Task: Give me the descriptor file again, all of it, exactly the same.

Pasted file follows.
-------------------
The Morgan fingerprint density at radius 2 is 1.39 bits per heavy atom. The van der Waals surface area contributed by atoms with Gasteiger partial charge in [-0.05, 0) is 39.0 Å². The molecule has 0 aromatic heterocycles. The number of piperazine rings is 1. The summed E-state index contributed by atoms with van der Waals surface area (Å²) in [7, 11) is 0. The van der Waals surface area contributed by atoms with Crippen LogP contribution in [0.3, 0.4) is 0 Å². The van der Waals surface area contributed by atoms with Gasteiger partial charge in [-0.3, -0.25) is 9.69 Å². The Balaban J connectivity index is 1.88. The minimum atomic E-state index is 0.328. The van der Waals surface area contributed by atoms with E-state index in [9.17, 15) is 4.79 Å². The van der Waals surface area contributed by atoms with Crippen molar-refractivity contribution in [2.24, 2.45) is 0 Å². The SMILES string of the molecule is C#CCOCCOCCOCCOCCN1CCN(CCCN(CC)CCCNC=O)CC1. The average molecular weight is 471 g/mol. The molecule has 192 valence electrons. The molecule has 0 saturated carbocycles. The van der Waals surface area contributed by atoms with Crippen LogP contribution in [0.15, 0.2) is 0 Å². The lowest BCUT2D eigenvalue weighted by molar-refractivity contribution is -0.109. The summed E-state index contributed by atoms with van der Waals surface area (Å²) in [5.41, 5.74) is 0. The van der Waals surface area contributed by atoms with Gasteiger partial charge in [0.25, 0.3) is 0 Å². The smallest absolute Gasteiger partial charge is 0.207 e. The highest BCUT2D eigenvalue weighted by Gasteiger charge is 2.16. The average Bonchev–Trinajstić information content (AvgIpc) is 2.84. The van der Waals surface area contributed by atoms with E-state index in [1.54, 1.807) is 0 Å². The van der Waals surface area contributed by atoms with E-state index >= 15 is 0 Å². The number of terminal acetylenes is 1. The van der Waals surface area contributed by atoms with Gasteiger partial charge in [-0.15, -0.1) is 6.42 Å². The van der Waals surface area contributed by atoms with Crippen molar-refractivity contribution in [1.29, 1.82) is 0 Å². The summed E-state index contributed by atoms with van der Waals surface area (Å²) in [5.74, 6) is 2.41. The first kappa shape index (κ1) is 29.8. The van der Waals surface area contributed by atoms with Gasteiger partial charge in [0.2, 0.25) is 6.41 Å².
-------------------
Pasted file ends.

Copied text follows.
The Morgan fingerprint density at radius 2 is 1.39 bits per heavy atom. The van der Waals surface area contributed by atoms with Gasteiger partial charge in [-0.05, 0) is 39.0 Å². The molecule has 0 aromatic heterocycles. The number of piperazine rings is 1. The summed E-state index contributed by atoms with van der Waals surface area (Å²) in [7, 11) is 0. The van der Waals surface area contributed by atoms with Crippen LogP contribution in [0.3, 0.4) is 0 Å². The van der Waals surface area contributed by atoms with Gasteiger partial charge in [-0.3, -0.25) is 9.69 Å². The Balaban J connectivity index is 1.88. The minimum atomic E-state index is 0.328. The van der Waals surface area contributed by atoms with E-state index in [9.17, 15) is 4.79 Å². The van der Waals surface area contributed by atoms with Crippen molar-refractivity contribution in [2.24, 2.45) is 0 Å². The SMILES string of the molecule is C#CCOCCOCCOCCOCCN1CCN(CCCN(CC)CCCNC=O)CC1. The average molecular weight is 471 g/mol. The molecule has 192 valence electrons. The molecule has 0 saturated carbocycles. The van der Waals surface area contributed by atoms with Crippen LogP contribution in [0.15, 0.2) is 0 Å². The lowest BCUT2D eigenvalue weighted by molar-refractivity contribution is -0.109. The summed E-state index contributed by atoms with van der Waals surface area (Å²) in [5.41, 5.74) is 0. The van der Waals surface area contributed by atoms with Gasteiger partial charge in [0.25, 0.3) is 0 Å². The smallest absolute Gasteiger partial charge is 0.207 e. The highest BCUT2D eigenvalue weighted by Gasteiger charge is 2.16. The average Bonchev–Trinajstić information content (AvgIpc) is 2.84. The van der Waals surface area contributed by atoms with E-state index in [1.54, 1.807) is 0 Å². The van der Waals surface area contributed by atoms with E-state index >= 15 is 0 Å². The number of terminal acetylenes is 1. The van der Waals surface area contributed by atoms with Gasteiger partial charge in [-0.15, -0.1) is 6.42 Å². The van der Waals surface area contributed by atoms with Crippen molar-refractivity contribution in [1.29, 1.82) is 0 Å². The summed E-state index contributed by atoms with van der Waals surface area (Å²) in [5.74, 6) is 2.41. The first kappa shape index (κ1) is 29.8. The van der Waals surface area contributed by atoms with Gasteiger partial charge in [0.2, 0.25) is 6.41 Å².